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The sign that you have arrived as a true ceramist is that when a piece goes wrong, you don't think twice about throwing it in the garbage.

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Ceramist breaking pottery
Sometimes items can be repaired and occasionally with a re-fire you will get something far more interesting that you originally started with.
Most of the time though, it is faster to pour and clean a new piece and improve your skills in the process than to try to repair one that has gone bad.

True ceramists know that clay and glaze are unpredictable.
That's why test tiles are so important.
This is also why they never use a new glaze on a special cast form, especially a piece that took them a while to clean and why they always take notes, in order to make the results as predictable as possible.
Even being careful and taking good notes, they still have to throw away work.

It is very frustrating when a ceramic that you have worked on for a long time breaks on the way to the kiln or the glaze turns out hideous.
The sooner you learn to look forward to the next piece rather than back, the sooner you improve the skills needed to make each of your pieces great!

Most ceramists for the first several years end up making very little work that is worth keeping.
All poured pieces seem to have the best potential to be keepers early on.
Pouring and cleaning takes a while, a lot of practice and repetition.
The fastest way to learn to lose is not to keep pieces at all, but to pour, cut them up for analysis, recycle and pour again.
I have heard things like "when you've poured a ton of clay, then you are not a beginner."
That sounds about right to me!

Not everybody is cut out for working with clay and this is one of the reasons.
Not everyone can deal with throwing away a whole kiln load of work or having their favorite pieces ruined.
When a painter paints on canvas, they know exactly what a piece will look like when it is finished.
But when a ceramist paints on clay they don't know exactly what color a glaze will turn out, whether the clay will crack or warp or whether the glaze will craze or peel.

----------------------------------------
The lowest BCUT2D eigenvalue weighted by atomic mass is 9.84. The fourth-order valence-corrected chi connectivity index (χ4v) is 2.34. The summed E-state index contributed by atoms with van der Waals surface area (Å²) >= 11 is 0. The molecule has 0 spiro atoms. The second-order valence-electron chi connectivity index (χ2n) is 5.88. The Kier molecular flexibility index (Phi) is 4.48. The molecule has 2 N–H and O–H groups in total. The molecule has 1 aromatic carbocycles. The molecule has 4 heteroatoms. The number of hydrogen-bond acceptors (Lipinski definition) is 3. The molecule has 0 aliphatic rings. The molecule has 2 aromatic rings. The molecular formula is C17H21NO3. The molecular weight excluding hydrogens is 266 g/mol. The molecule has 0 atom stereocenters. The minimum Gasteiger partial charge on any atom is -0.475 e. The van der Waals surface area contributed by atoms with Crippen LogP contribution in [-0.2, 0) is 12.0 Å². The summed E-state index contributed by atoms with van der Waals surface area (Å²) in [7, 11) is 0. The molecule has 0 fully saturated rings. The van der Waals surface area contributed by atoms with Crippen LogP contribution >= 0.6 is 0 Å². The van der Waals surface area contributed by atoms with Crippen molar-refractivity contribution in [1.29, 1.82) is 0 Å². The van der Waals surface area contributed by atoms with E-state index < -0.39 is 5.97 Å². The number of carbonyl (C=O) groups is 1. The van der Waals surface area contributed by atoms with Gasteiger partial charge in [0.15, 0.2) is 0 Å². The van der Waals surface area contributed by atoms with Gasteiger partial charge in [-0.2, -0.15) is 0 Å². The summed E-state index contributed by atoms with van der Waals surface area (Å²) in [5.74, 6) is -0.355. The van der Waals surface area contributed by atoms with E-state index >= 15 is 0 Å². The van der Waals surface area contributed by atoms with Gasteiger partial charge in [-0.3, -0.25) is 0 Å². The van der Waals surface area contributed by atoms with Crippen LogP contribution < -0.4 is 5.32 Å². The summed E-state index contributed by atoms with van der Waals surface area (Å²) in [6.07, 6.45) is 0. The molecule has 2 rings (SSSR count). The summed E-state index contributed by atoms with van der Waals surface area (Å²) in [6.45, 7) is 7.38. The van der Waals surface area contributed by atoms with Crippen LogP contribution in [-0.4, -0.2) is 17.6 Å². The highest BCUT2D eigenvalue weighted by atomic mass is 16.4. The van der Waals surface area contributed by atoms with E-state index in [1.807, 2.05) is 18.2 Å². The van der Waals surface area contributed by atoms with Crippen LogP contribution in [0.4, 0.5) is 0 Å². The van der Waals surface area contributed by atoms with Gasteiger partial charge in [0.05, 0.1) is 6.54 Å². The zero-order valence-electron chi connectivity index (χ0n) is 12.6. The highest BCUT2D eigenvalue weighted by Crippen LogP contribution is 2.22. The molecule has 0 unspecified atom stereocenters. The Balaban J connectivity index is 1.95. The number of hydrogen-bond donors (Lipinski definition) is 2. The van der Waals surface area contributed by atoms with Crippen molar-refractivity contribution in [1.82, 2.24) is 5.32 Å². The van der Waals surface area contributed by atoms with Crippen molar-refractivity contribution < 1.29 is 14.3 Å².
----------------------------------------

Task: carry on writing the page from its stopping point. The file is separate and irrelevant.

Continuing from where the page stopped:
The good ones test and learn their materials and equipment so they have a pretty good idea.
With ceramics there is always that element of chance and risk.
Now, on the flip side, few things compare to the excitement of opening the kiln after a glaze firing!

It is not possible to become a good ceramist without losing pieces.
It certainly isn't possible to become a great ceramist without losing a lot of pieces!
Try to focus more on the process than on the product.
If you focus on process, the great product will eventually come.

Practice, practice, practice.
Test, test, test.

Always learn from the mistakes you make.
Take notes, write down what works and what doesn't.
Read books to understand your materials and why they react in certain ways.
To me, this is the difference between someone who dabbles and a true professional.
It's not whether you sell a lot of work, but rather how you approach the work.

Finally, when the time comes to toss that piece you really wanted to turn out, remember that it is only a piece of clay!

It is never cloudy outside if the sun is shining in your heart.

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Have you ever come up with a good idea while working with your handmade pottery and thought that you would like to share it with others? You have? Well, why not send it to us and we will add it to the tips page for all to see.

Handmade pottery can be a very gratifying hobby that produces fun and satisfying results. For many people it's an enjoyable release that is created by working an inanimate mound of clay into a beautiful work of art that you made through your artistic abilities.

The best way of starting out is to take a few lessons from Youtube. You will probably waste quite a bit in materials when you first get started. Figuring out how to truly make handmade pottery correctly and shape into what you want it to be can be quite an ordeal. The different tools that a normal shop will have can be fun to try. You will soon see which ones you like to use the most and then when you are ready you will know which ones to buy.

With the help of the internet, you can now purchase most if not all of your ceramic and pottery tools and supplies online. We are located far from any well supplied dealers and yet working with reliable ceramic and pottery suppliers online has allowed us to recieve most of our orders within a timely manner.

When you get all set up, just enjoy the hobby and have fun at it. Some people get pretty serious and start selling their creations at craft fairs and small stores, but others just like to create items for themselves, relatives, and friends. Whichever kind of handmade pottery you desire to endeavor, enjoy the hobby and have fun doing it.

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